West Africa Network for Peace building (WANEP) in partnership with Crises Management Initiative (CMI) has launched a project on Gender-Based Violence (GBV) in Accra.
The initiative is aimed at harnessing the dynamics and socio-political impart of gender-based violence for sustainable peace processes in West Africa.
The Project dubbed: “Addressing GBV in Peace Processes in West Africa,” hopes to increase the capacity of local and regional mediators in West Africa to address GBV more effectively in peace mediation processes.
The joint project seeks to identify strength, gaps and shortcoming of existing initiatives and policies on GBV and the needs in combating the menace with regards to peace mediation processes.
It is also expected to offer technical direction and support to existing structures and processes of peace building and mediation in the sub-region.
Speaking at the launch on Thursday in Accra, Mr Emmanuel Bombande, Executive Director of WANEP said the challenges posed by the threat of violent and armed conflict in the sub-region is critical factor for sub-regional stability and economic development.
He noted that within the last two decades ECOWAS had struggled with excesses of conflicts which had sapped enormous energy and resources intended for economic development and sub-regional integration.
“Prolonged civil war in Liberia and Sierra Leone, military disturbances in Guinea Bissau and the armed rebellion in Cote d’Ivoire have wrought unmitigated suffering on the citizens of these countries, consisting a major set-back to economic and social development,” he said.
He added that the consequences for the society particularly were the violence women suffer, including rape, domestic violence and forced marriages.
Mr Bombande said the role and active participation of women in peace building was fundamental in contributing to national and regional capacities in peace building processes.
He said the voices of women who are vulnerable groups in conflict environments must be integrated to peace building efforts.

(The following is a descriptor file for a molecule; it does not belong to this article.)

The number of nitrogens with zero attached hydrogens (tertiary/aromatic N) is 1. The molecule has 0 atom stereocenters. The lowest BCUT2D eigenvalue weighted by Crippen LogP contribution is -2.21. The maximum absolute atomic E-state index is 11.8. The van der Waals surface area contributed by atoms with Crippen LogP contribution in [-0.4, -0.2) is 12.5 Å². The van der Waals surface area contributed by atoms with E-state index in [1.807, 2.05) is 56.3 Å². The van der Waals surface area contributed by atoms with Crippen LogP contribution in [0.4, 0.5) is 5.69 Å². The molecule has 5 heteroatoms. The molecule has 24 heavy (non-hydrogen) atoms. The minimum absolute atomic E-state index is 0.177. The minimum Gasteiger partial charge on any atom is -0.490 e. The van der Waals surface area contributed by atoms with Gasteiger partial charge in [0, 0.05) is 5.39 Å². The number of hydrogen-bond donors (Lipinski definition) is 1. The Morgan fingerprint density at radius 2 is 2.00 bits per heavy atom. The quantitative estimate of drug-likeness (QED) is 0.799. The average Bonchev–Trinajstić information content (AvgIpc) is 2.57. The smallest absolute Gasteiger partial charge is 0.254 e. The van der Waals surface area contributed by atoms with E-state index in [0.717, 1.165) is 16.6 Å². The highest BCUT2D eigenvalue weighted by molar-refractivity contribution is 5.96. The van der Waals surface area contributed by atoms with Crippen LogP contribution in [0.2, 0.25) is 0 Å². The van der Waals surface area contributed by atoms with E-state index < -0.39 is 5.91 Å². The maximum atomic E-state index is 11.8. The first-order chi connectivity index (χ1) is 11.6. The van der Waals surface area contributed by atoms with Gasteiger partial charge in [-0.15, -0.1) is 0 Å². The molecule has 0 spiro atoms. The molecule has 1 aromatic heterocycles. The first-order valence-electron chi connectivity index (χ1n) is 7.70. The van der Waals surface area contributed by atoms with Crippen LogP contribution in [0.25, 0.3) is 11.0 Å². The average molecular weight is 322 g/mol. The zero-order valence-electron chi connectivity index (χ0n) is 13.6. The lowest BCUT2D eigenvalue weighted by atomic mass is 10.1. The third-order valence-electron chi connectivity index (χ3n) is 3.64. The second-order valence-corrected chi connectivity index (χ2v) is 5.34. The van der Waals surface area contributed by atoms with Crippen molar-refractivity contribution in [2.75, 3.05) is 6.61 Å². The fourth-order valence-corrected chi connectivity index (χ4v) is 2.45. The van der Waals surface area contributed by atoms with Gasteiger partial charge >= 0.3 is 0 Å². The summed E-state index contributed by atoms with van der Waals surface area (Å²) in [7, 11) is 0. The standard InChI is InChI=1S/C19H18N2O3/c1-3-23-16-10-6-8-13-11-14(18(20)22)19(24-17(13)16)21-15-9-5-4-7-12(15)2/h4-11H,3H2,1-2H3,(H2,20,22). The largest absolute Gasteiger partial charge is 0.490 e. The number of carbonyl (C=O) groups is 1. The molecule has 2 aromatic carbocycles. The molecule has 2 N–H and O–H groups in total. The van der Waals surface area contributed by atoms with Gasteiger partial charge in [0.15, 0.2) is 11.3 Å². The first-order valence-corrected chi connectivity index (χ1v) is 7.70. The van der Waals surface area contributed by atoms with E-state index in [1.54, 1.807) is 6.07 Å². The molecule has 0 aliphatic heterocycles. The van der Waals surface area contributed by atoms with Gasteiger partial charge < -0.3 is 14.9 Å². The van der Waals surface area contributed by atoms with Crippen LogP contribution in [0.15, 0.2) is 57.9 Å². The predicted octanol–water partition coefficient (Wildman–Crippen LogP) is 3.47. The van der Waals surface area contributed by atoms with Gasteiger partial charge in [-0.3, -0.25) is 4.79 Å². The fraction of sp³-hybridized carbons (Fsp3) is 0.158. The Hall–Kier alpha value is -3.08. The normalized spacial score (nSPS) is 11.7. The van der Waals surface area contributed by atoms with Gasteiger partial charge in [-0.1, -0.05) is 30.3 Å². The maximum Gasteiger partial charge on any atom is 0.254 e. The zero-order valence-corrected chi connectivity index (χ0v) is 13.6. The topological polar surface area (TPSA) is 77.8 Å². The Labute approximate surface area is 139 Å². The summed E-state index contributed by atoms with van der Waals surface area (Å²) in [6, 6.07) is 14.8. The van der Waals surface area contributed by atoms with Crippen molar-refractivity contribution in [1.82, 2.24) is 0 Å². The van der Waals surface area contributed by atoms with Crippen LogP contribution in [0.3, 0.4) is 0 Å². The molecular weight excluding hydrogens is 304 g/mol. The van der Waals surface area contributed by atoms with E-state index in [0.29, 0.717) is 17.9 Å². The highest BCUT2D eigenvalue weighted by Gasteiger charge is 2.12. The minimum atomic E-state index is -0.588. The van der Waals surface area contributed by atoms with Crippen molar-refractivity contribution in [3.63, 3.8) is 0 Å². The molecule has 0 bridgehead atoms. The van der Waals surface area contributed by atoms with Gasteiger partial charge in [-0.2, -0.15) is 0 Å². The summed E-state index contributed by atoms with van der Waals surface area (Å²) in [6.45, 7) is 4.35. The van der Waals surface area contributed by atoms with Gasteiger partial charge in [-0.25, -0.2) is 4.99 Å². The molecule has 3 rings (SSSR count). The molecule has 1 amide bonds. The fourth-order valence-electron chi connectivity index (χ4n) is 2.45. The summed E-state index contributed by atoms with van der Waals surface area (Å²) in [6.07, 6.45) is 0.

“It is important that women are not categorised as victims of violent conflicts which only serve to reinforce the stereotypes that undermine their professional role,” he said.
He called on the authorities to ensure that women fully participate in peace building processes and the overall advancement of society.
Mrs Tuija Talvitie, Executive Director of CMI said women constituted half of the world population, hence the need for them to contribute towards the building of inclusive, resilient and peaceful societies that can manage shocks and conflict.
He said CMI had discovered the important roles women play as agents’ of social and political change through its active participation in peace processes since the last 10 years.
“Yet, more often, across the globe, we witness how the potential of women is not embraced or even allowed; how the rights of women are abused and how violence against women prevails,” she said.
She said the body is committed in addressing the gender-specific dimensions of conflicts and peace building and concentrate on the impact and implications of GBV in mediation and peace processes.
CMI is a non-profit organisation established in 2000 to contribute to conflict resolution through mediation, mediation support, dialogue and confidence building processes.
It seeks to consolidate and sustain peace processes through supporting state capacity and participatory planning and prioritisation process.
CMI works globally through partnerships in Africa, Middle East, Black Sea region and South East Asia and Central Asia.